Governments around the globe cope with critical issues and thorny policy challenges: encouraging economic growth, combating climate change, educating young people, protecting against disease, building and maintaining infrastructure, planning urban communities, providing social security, and a great deal more. Talented policy designers, and the contributions of policy analysts, can render many of these difficult tasks less daunting. Governments can also learn from each other's experiences, so that mistakes do not necessarily have to be repeated in many places before policy learning can occur (Rose 1993). To convert sensible policy ideas into reliable and effective streams of programmatic action, however, much more is needed.
Few policies are self-executing. Typically, public programs require the concerted effort of many people, often coordinated via formal organization, to achieve their intended results. While some policy interventions can avoid the need for substantial coordination – monetary policies and other governmental efforts to shape market conditions, for instance, rely for much of their effectiveness on individuals' uncoordinated responses to reconfigured incentives – the great bulk of policies are delivered into the hands of intended implementers, whose responsibility it is to make policy come alive in patterns of goal-oriented behavior. Indeed, the promise of democracy in advanced nations is fundamentally tied to the ability of representative institutions to deliver regularly on their policy commitments through such processes of converting public intention into action.
Governments typically face these implementation challenges with regard to numerous policy objectives and programmatic initiatives.
Our basic model hypothesizes managerial influences on public organizational and program performance, when managers exert effort on external management as well as when they perform the standard internal functions that comprise managers' responsibilities. Chapter 3 has demonstrated that managers do operate externally – presumably to buffer against negative shocks, and also to exploit resources and opportunities in the organization's environment on behalf of the agency and its programs. Indeed, that chapter illustrated the nonlinear interaction of managerial networking with key resources for school districts. The chapter also showed that managerial efforts outward generate performance dividends, although these are not neutrally distributed to stakeholders; networking can have inequitable distributional consequences. Before we address the subject of internal management (Chapter 5), we need to revisit both managerial functions and introduce an aspect of internal and external management that is implied in the initial model but thus far not incorporated into the empirical analyses: the actual quality of management. We proceed to show that quality not only affects performance but links to managerial networking in interesting, nonlinear ways.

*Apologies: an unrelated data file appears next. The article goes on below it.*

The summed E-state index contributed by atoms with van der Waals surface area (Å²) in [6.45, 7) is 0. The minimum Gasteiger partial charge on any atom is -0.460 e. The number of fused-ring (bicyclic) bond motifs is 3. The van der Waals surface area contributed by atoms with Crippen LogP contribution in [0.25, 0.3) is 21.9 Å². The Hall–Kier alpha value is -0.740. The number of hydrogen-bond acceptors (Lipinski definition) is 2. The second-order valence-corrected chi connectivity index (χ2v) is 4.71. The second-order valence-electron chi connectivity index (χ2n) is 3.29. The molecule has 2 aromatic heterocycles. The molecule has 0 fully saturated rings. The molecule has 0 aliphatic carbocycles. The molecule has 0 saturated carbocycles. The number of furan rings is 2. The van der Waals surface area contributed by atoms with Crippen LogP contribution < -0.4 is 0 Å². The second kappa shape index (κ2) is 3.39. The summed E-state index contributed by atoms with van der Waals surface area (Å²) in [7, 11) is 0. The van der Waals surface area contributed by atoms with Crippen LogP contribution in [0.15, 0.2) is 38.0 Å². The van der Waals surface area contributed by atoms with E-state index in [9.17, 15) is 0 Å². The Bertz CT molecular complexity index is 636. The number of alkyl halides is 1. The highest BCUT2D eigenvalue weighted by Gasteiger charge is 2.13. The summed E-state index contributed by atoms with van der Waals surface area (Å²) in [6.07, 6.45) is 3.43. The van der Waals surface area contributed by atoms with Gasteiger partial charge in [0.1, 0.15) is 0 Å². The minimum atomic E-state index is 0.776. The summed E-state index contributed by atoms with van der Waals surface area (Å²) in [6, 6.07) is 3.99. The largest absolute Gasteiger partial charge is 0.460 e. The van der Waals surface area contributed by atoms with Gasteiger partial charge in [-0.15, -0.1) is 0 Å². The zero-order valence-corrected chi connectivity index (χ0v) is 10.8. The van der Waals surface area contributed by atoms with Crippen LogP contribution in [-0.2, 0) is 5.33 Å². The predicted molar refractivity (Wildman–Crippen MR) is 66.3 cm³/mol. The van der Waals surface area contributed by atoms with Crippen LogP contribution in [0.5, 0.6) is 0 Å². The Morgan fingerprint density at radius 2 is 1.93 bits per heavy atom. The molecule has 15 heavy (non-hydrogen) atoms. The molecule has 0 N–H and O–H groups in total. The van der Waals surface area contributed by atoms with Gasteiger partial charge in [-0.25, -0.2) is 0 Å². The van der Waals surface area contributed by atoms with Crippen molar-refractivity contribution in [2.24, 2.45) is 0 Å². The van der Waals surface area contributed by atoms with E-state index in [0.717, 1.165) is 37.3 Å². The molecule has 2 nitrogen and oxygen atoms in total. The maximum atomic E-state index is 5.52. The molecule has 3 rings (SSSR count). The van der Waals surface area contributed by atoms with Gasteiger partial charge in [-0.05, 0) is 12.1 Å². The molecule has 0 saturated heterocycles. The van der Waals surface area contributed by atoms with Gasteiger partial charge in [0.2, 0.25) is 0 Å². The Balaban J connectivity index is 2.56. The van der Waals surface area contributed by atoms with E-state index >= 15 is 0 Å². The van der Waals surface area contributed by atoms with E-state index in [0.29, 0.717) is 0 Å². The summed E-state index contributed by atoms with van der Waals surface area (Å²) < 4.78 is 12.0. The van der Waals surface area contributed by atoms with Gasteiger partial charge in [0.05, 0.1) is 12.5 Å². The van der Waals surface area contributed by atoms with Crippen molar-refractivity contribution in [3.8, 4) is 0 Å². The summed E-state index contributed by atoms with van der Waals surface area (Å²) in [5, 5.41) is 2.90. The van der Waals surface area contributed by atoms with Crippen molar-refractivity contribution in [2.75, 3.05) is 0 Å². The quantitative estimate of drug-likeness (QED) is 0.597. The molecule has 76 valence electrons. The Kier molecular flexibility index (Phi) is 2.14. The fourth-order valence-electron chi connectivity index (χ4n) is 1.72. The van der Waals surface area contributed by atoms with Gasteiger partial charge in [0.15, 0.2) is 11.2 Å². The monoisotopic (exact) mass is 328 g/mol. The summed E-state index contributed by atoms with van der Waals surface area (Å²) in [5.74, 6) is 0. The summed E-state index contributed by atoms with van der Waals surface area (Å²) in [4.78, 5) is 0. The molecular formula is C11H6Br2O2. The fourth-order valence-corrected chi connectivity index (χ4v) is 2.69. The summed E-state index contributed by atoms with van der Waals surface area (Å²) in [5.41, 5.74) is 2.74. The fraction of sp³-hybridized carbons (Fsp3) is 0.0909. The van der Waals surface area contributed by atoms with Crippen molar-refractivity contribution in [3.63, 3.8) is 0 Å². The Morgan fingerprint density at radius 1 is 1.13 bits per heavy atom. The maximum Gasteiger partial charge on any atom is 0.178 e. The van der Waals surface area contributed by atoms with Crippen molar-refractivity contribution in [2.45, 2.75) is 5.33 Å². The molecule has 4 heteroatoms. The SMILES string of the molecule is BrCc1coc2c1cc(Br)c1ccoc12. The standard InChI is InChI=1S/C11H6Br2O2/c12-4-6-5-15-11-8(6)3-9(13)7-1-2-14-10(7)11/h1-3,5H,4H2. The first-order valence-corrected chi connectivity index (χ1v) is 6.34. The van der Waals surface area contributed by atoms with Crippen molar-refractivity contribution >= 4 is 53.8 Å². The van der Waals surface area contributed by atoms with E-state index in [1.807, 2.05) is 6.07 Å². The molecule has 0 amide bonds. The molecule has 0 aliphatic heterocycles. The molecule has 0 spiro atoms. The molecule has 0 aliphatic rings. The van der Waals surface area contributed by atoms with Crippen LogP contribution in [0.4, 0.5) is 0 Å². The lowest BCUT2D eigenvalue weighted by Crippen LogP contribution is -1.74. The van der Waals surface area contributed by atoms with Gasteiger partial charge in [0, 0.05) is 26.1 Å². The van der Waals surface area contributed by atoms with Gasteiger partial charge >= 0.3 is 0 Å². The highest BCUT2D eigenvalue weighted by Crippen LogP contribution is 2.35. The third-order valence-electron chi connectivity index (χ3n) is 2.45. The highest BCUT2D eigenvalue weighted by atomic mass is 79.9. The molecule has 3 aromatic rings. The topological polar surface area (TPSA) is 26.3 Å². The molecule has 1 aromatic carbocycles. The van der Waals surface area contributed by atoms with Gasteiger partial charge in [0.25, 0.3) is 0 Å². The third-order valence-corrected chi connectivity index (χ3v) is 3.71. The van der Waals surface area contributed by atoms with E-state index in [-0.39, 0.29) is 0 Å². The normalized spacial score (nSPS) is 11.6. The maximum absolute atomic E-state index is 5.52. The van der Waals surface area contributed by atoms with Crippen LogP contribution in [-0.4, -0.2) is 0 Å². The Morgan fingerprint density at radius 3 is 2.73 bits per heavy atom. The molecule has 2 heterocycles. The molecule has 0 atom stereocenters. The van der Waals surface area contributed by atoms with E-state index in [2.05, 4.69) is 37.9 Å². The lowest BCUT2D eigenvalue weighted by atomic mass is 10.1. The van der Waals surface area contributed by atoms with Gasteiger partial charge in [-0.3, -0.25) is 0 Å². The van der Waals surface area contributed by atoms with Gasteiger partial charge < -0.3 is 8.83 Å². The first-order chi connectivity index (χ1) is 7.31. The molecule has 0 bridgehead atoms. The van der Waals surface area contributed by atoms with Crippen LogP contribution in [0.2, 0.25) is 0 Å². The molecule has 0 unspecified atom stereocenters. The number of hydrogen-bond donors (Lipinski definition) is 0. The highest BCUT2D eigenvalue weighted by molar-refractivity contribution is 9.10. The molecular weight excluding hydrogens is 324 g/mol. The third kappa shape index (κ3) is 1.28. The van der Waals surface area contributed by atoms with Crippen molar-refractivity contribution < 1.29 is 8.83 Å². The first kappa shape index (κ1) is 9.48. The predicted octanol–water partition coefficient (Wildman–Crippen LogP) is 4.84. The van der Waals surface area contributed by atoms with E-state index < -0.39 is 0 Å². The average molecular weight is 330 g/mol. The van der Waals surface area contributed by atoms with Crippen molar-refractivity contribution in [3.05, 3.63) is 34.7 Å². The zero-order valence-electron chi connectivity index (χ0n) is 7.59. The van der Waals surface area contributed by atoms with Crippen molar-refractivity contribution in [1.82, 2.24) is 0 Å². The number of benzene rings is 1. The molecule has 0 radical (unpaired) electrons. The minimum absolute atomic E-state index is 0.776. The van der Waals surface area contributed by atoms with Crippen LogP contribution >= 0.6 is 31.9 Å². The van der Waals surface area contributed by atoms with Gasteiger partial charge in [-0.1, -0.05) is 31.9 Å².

The “M” terms in the model obviously refer to managerial functions that have both a quantity, or degree of activity, aspect as well as a quality component. Our measure of managerial networking, introduced in the preceding chapter, obviously has advantages – including validity and reliability; but it lacks a “quality” component.
This book has presented a perspective, a model, and a large set of empirical findings. The results speak to a broad agenda occupying many scholars and practitioners: understanding how public managers shape agency and program performance. In this chapter we draw the volume to a close by undertaking two tasks. First, we review and tie together what we have learned about public management and performance. We then sketch a new agenda for some of what, we believe, remains to be explored.
What does the evidence show?
This research program has developed many findings about whether, how, and how much public management influences the performance of public organizations. Most findings explain what is going on in school districts within one state; but, we argue strongly, this “limitation” should not diminish the record. Although this work should be replicated in other empirical settings – and although we have initiated that ourselves, as have others discussed in earlier chapters – the patterns analyzed here should not be marginalized. First, the sample included in most of our empirical studies consists of more than 1 percent of all governments in the United States. Second, no larger sample of public organizations has ever been analyzed for determinants of performance. Third, the analyses develop and report on numerous types of managerial influence. While the findings sometimes show that managers shape performance in ways that some might find to be expected, the results do not merely theorize or speculate about such channels of influence; they demonstrate the influence with systematic evidence.